Yesterday the Federal Reserve cut the benchmark fed fund rate to a range, yes a range, of 0% to .25%.  If you have been a reader of the blog, you should know that when the fed cuts or hikes this rate it does not correlate to an automatic reduction or increase of mortgage rates.  One reason being, who didn’t know they where cutting yesterday?  Everyone knew the fed was cutting, the only question was how much so we see the movement in mortgage rates before the announcement.  The bigger factor on days like yesterday is the accompanying statement released.  The statement has a much bigger effect on mortgage rates then anything else.  As a mortgage professional, I couldn’t have asked for a better statement from the fed.  Here is the best part “…over the next few quarters the Federal Reserve will purchase large quantities of agency debt and mortgage-backed securities to provide support to the mortgage and housing markets, and it stands ready to expand its purchases of agency debt and mortgage-backed securities as conditions warrant.”  As a reader, you should know that mortgage rates follow the price of mortgage-backed securities.  As the price of mbs’ go up, the yield, or mortgage rates, goes lower.  Basically, what the fed said in their statement is that they are going to buy a lot of mbs, which will cause the price of them to increase.  As with anything, if you have a lot of buyers the price goes up and if there are very few buyers the price goes down.  The Fed will not purchase all mbs as other investors will also be buying, but the Fed will be a backstop.  If we start to see a sell off which would cause mbs prices to drop, the Fed will step in to buy keeping the price high.   It appears that we are set for an extended period of mortgage rates in the sub 5% range.  At this point, very hard to say how low they will go but expect 30 year fixed rate mortgages under 5% and approaching the middle 4% range.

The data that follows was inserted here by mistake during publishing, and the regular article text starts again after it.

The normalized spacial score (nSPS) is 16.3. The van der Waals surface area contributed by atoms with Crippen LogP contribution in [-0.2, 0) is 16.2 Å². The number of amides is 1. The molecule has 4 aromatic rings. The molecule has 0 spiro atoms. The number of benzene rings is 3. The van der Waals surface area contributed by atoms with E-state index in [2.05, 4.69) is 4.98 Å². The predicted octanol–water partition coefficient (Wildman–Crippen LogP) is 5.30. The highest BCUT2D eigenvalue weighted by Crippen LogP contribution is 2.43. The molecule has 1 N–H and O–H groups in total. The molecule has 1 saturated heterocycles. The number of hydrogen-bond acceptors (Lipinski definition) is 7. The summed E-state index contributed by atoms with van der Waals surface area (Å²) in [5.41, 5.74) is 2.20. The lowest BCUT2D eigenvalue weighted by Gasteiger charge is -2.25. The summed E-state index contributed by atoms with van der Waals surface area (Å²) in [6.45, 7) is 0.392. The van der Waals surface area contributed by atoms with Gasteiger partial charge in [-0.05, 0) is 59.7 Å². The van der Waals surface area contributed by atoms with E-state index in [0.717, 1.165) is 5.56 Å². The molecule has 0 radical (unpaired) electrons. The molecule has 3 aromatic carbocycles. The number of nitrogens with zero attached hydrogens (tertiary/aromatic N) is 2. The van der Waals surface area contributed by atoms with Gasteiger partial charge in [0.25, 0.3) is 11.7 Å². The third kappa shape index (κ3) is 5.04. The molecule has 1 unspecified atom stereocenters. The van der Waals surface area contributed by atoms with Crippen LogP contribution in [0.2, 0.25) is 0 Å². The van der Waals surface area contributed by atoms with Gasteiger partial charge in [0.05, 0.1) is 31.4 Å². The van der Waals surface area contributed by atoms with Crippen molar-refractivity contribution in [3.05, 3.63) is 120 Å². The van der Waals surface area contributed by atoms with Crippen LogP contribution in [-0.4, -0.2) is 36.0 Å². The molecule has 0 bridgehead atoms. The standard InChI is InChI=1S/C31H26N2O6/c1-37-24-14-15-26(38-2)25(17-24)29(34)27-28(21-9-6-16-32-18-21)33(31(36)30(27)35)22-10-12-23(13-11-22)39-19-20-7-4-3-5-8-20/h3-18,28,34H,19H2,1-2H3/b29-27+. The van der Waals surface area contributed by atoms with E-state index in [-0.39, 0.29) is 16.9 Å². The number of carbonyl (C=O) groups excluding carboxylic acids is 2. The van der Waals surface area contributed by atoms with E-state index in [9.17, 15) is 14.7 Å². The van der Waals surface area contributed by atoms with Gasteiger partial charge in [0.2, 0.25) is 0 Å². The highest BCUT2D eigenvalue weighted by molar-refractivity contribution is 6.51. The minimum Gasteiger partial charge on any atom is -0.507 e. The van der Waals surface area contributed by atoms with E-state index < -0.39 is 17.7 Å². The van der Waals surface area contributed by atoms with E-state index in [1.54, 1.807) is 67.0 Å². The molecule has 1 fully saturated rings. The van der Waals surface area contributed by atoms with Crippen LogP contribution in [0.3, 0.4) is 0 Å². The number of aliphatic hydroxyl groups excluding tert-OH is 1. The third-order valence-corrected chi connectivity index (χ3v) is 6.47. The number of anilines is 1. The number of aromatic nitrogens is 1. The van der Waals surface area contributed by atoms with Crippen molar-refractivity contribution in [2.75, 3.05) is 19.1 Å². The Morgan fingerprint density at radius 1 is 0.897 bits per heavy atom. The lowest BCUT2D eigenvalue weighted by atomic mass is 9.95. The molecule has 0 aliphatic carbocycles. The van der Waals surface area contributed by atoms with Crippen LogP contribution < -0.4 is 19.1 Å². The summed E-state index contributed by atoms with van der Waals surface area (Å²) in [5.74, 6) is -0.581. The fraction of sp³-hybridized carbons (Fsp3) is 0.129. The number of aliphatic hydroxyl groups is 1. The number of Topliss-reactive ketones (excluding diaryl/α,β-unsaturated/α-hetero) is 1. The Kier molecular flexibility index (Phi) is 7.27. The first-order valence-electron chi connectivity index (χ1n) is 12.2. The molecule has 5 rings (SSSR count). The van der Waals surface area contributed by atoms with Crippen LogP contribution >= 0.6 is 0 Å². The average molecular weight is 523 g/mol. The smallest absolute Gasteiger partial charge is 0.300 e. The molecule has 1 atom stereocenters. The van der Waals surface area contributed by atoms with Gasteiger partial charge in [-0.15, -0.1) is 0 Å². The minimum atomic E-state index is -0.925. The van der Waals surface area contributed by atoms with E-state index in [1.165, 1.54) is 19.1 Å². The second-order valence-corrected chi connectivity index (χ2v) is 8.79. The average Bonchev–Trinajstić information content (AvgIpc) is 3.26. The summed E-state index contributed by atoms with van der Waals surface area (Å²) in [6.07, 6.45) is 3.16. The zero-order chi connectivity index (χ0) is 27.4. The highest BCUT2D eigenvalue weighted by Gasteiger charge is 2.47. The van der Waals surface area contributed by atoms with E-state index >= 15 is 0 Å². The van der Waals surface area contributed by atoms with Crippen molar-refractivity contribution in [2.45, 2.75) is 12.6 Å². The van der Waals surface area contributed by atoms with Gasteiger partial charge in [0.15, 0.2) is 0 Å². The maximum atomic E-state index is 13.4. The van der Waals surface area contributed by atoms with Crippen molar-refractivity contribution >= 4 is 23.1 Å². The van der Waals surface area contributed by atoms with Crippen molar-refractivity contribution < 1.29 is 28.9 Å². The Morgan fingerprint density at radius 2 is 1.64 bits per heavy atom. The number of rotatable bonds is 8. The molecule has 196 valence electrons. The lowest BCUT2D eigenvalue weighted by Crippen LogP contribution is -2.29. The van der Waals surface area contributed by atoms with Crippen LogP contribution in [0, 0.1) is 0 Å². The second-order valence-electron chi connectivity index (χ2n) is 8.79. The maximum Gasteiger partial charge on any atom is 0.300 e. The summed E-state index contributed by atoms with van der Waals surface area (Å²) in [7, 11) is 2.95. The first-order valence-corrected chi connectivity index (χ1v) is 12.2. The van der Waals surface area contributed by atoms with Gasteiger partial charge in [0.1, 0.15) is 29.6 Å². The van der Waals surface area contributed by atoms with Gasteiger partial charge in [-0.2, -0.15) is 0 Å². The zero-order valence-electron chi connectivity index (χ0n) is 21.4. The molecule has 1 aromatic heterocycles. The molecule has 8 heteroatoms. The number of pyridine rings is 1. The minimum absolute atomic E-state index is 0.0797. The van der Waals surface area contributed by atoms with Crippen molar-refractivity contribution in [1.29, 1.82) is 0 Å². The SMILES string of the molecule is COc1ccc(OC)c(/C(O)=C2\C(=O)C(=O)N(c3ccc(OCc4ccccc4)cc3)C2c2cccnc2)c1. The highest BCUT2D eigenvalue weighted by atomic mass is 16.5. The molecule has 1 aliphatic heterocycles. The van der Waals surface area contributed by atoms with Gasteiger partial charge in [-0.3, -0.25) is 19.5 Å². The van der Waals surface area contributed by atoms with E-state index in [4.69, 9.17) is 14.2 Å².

Of course, things can change quickly in today’s environment as we are in unchartered waters.  The question I am getting all the time is should we lock or keep floating for a lower rate.  There will always be a risk floating, but everyone closing in January or after should be in the float boat.  The best strategy at this time is to determine when you are closing and lock your rate a few days before hand.   Many readers are hoping to lock at the lowest point of rates, but here is the problem with that strategy.  No one will know what the lowest rate will be until rates move higher.   I was having a conversation with one of my clients the other day, he has a rate in the upper 6’s and due to credit he doesn’t qualify for the best rates but still can get a rate which was lowering his mortgage payment by $600 per month or 20%.   Even if rates got a .25% better for him it would only save him an additional $36 per month so about a 22% reduction in payment.  So, I asked him this question.  If your boss approached you today and said he would give you a 20% pay hike, would you tell him that you want to hold off until you got a 22% hike?  I don’t thing anyone reading this blog would.  So, what this client must consider is should he continue to pay $600 more then he has to each month to hope for a better rate.  I do think 6 months from today, rates will be lower but if he waited 6 months he would have over paid $3600 during that time and maybe or maybe not get a better rate.  And even if he got a .50% lower rate, it will still take several years before he recouped what he lost with the higher payment.  Life happens, his credit could suffer, could lose his job, etc…   I have had clients in the past who wanted to wait, but then life happened to them and they couldn’t refinance.  Maybe there property value went lower due to foreclosures in there area, maybe there employer due to a sagging economy had to cut there position, maybe they cosigned a note for a child but the child feel behind on the payment which would hurt their credit(by the way, that has happened to a couple clients of mine in the past), etc…  In today’s economy things are changing very quickly and you can chase rates for a while but you don’t want to miss the boat.  I would advise all readers, determine a rate that makes sense as far as what it costs and how much you are saving.  Once rates hit that level, lock, close and move on with your life.  Rates can and will go lower, but there is much more room above for rates to go higher then below for rates to go lower.  And keep in mind, LIFE happens, things can change, you could simple forget to make 1 payment to a credit card and your credit could fall and now you don’t qualify.   One month ago, rates where 1% higher then they are now, 2 months ago rates where 1.25% higher then now.  So, as you can see, things can move quickly. 

As I have been typing this blog, we are in rally mode in mbs.  Float boat is sailing, come on board.